After a time ‘Abdu’l-Muttalib said to his companions, ‘By God, to abandon ourselves to death in this way and not to scour the country in search of water is sheer incompetence; perhaps God will give us water somewhere. To your saddles!’ So they got their beasts ready while the Quraysh watched them at work. ‘Abdu’l-Muttalib went to his beast and mounted her and when she got up from her knees a flow of fresh water broke out from beneath her feet. ‘Abdu’l-Muttalib and his companions, crying ‘Allah akbar!’, dismounted and drank and filled their water-skins. Then they invited the Quraysh to come to the water which God had given them and to drink freely. After they had done so and filled their water-skins they said: ‘By God, the judgement has been given in your favour ‘Abdu’l-Muttalib. We will never dispute your claim to Zamzam. He who has given you water in this wilderness is He who has given you Zamzam. Return to your office of watering the pilgrims in peace.’ So they all went back without going to the diviner.

This is an example of stories that I am going to skip in the future, because they don’t contribute a lot to understanding the prophet’s life and character. I posted it just to give you the taste of these ancient Arab stories.

Terrorism? There Are Bigger Problems

When speaking of Islam, people often raise the issue of terrorism, discussing whether ISIS are following traditional Islam, or they are perverting a peaceful religion. And of course Islam apologists will wave the banner of “The majority of Muslims are not terorrists”. That’s right, they are not. However, although each violent death is terrible, there are bigger problems than terrorism.

A minority Shiite Muslim was sentenced to death in Pakistan for sharing blasphemous content about Islam on social media, a government prosecutor said.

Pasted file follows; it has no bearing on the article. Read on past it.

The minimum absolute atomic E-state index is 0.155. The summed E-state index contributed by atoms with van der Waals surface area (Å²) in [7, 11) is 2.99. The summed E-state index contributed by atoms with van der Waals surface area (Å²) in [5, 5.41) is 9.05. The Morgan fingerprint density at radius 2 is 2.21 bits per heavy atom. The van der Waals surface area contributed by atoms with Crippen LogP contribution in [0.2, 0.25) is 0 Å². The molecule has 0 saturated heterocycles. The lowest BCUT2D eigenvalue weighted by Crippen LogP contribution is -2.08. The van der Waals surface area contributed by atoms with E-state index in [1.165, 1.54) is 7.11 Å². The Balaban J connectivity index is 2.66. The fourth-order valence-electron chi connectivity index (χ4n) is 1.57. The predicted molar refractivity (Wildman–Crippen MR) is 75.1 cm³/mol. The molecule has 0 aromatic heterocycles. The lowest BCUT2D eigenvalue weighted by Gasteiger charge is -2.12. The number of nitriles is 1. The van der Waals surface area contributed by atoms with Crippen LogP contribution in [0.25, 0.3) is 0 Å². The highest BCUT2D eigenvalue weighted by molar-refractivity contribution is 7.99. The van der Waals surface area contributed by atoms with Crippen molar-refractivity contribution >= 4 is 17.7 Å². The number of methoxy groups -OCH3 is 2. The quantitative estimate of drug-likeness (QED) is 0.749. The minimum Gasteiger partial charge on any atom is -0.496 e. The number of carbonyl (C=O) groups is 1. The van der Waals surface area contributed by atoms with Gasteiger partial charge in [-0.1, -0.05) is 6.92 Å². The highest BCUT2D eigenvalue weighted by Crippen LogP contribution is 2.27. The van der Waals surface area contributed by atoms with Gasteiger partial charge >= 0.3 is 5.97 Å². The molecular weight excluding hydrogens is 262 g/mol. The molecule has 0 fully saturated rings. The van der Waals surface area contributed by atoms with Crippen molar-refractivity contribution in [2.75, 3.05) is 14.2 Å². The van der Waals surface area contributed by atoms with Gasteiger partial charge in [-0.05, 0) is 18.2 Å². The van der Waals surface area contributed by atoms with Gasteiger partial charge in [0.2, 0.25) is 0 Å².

Judge Shabbir Ahmed announced the sentence for 30-year-old Taimoor Raza on Saturday in Bahawalpur in eastern Punjab province, according to Shafiq Qureshi. Raza was arrested last year for allegedly posting derogatory content about Sunni Muslim religious leaders and the wives of the Prophet Mohammed on Facebook.

Qureshi said Bahawalpur’s counter-terrorism force arrested Raza in April last year following a complaint that he was showing onlookers objectionable material on his cell phone at a bus terminal. He added that Raza had previously posted other blasphemous material on Facebook.
Read more here:

Pakistan’s population is about 200 million. About 90% of them are Muslim. And this means the majority in this country do not find objectionable to live under laws which kill a person for speaking out his/her mind on the topic of Islam. This is the real problem. They are not terrorists. They are simply people who value their religion more than human life. Not all of them of course. But you can compare the number of protests which were caused by sentence to the murderer of a Pakistani governer who just suggested to extend mercy to a woman sentenced to death for blasphemy, and the number of protests which will rise due to this death sentence for a Facebook post.

And what an irony: the guy was arrested by COUNTER-TERRORISM FORCE.